Stained glass was made by mixing metallic oxides into the container in which the glass was melted. This was then blown and turned into sheets. Window designs were drawn out to scale, glass shapes were cut to size with a hot bar of iron and smoothed out with a ‘grozing iron’. The individual pieces of coloured glass were decorated and detailed with paint. Once painted, the glass was placed in the kiln, thereby melting the paint to the glass. After this, the glass was laid out over the pattern and bound together. Each differently coloured pane of glass was bound with lead strips, making a well-defined black outline. Size and weight were taken into consideration for transportation and assembled in the place of construction. Iron bars were used to support them. Changes in the style of painted glass can be seen to reflect changes in architectural styles. With the Gothic influence of the thirteenth and fourteenth centuries, painted glass became more detailed and windows larger. Yet there were technological advancements as well as cultural shifts. In around 1300, it was discovered that white glass could be stained different shades of yellow, which meant that one pane need not entirely be the same colour. This also allowed for more detailed painting. By the mid-sixteenth century colour was introduced with enamels to emulate fine art painters. English glass painters were almost entirely dependent on enamelling as the method of colouring glass (because the skills to make coloured blown sheets were partly lost) which also meant that lead strips were no longer needed to the same extent as they previously were. During the Gothic Revival the skills were rediscovered. Some crafts people today still use the heavy leaded technique for desired outcome.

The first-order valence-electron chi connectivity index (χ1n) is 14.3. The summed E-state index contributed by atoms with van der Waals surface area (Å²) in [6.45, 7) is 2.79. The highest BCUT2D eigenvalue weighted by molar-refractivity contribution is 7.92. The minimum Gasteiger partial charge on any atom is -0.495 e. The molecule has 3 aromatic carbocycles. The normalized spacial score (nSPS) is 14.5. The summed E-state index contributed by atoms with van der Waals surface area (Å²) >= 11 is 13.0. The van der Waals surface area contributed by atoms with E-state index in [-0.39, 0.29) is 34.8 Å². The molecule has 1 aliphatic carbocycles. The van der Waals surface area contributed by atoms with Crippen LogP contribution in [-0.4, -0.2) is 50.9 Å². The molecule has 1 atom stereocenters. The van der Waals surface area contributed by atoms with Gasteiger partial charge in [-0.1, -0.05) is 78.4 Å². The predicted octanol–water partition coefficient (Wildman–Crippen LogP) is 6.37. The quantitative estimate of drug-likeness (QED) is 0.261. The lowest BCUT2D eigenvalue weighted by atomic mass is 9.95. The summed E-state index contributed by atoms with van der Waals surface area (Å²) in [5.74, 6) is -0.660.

The basic techniques have remained the same.
- Mouth blown sheet glass making – hand blown or ‘Antique’ glass is the standard glass used for stained glass windows. It is created by creating a glass bubble, piercing both sides making a cylinder, and then cutting the cylinder and letting it unfurl and cool flat. The glass can be made with a variety of colours and textures. This is now an extinct craft in the UK.
- Cartooning – creating a full size drawing of the window.
Selecting and cutting the glass – glass shapes are cut to size with a hot bar of iron and smoothed out with a ‘grozing iron’.
- Painting – glass is painted using a variety of different tools and techniques, then kilned so that the paint melts to the glass.
- Leading – the glass is laid out over the pattern and bound together with lead strips, making a well-defined black outline. It can be reinforced with bars.
- Cementing – Cement is then used to secure the panel and fill any remaining gaps in the lead, adding stability and waterproofing to the joints.